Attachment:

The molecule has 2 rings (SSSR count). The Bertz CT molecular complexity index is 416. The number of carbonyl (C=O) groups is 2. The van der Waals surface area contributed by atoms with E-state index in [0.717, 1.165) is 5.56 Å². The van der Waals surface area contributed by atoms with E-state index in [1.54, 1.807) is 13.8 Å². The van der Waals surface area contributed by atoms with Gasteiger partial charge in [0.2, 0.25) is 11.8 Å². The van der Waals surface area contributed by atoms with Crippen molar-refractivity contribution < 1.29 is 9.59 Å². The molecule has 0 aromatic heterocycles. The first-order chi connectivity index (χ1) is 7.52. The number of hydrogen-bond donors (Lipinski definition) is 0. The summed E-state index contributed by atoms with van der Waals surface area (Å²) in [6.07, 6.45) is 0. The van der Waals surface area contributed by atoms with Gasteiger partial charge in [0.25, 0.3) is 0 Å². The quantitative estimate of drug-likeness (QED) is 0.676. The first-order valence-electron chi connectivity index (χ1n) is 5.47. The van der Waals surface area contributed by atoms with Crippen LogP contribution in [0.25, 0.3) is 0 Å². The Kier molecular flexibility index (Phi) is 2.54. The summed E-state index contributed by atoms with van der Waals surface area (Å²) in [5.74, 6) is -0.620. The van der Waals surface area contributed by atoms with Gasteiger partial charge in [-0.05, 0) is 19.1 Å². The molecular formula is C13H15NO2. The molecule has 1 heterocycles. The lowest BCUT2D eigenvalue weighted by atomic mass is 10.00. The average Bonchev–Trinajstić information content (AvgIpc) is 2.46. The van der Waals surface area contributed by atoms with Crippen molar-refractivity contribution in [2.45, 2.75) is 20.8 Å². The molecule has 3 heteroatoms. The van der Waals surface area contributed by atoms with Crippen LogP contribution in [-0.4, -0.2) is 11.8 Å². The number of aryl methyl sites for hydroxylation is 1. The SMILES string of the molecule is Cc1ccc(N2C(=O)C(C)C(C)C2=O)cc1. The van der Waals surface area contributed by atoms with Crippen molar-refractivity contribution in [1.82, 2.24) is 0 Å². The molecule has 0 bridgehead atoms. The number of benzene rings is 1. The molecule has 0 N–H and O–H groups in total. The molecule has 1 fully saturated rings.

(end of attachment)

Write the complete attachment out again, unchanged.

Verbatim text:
The molecule has 2 rings (SSSR count). The Bertz CT molecular complexity index is 416. The number of carbonyl (C=O) groups is 2. The van der Waals surface area contributed by atoms with E-state index in [0.717, 1.165) is 5.56 Å². The van der Waals surface area contributed by atoms with E-state index in [1.54, 1.807) is 13.8 Å². The van der Waals surface area contributed by atoms with Gasteiger partial charge in [0.2, 0.25) is 11.8 Å². The van der Waals surface area contributed by atoms with Crippen molar-refractivity contribution < 1.29 is 9.59 Å². The molecule has 0 aromatic heterocycles. The first-order chi connectivity index (χ1) is 7.52. The number of hydrogen-bond donors (Lipinski definition) is 0. The summed E-state index contributed by atoms with van der Waals surface area (Å²) in [6.07, 6.45) is 0. The van der Waals surface area contributed by atoms with Gasteiger partial charge in [0.25, 0.3) is 0 Å². The quantitative estimate of drug-likeness (QED) is 0.676. The first-order valence-electron chi connectivity index (χ1n) is 5.47. The van der Waals surface area contributed by atoms with Crippen LogP contribution in [0.25, 0.3) is 0 Å². The Kier molecular flexibility index (Phi) is 2.54. The summed E-state index contributed by atoms with van der Waals surface area (Å²) in [5.74, 6) is -0.620. The van der Waals surface area contributed by atoms with Gasteiger partial charge in [-0.05, 0) is 19.1 Å². The molecular formula is C13H15NO2. The molecule has 1 heterocycles. The lowest BCUT2D eigenvalue weighted by atomic mass is 10.00. The average Bonchev–Trinajstić information content (AvgIpc) is 2.46. The van der Waals surface area contributed by atoms with Crippen molar-refractivity contribution in [2.45, 2.75) is 20.8 Å². The molecule has 3 heteroatoms. The van der Waals surface area contributed by atoms with Crippen LogP contribution in [-0.4, -0.2) is 11.8 Å². The number of aryl methyl sites for hydroxylation is 1. The SMILES string of the molecule is Cc1ccc(N2C(=O)C(C)C(C)C2=O)cc1. The van der Waals surface area contributed by atoms with Crippen molar-refractivity contribution in [1.82, 2.24) is 0 Å². The molecule has 0 bridgehead atoms. The number of benzene rings is 1. The molecule has 0 N–H and O–H groups in total. The molecule has 1 fully saturated rings.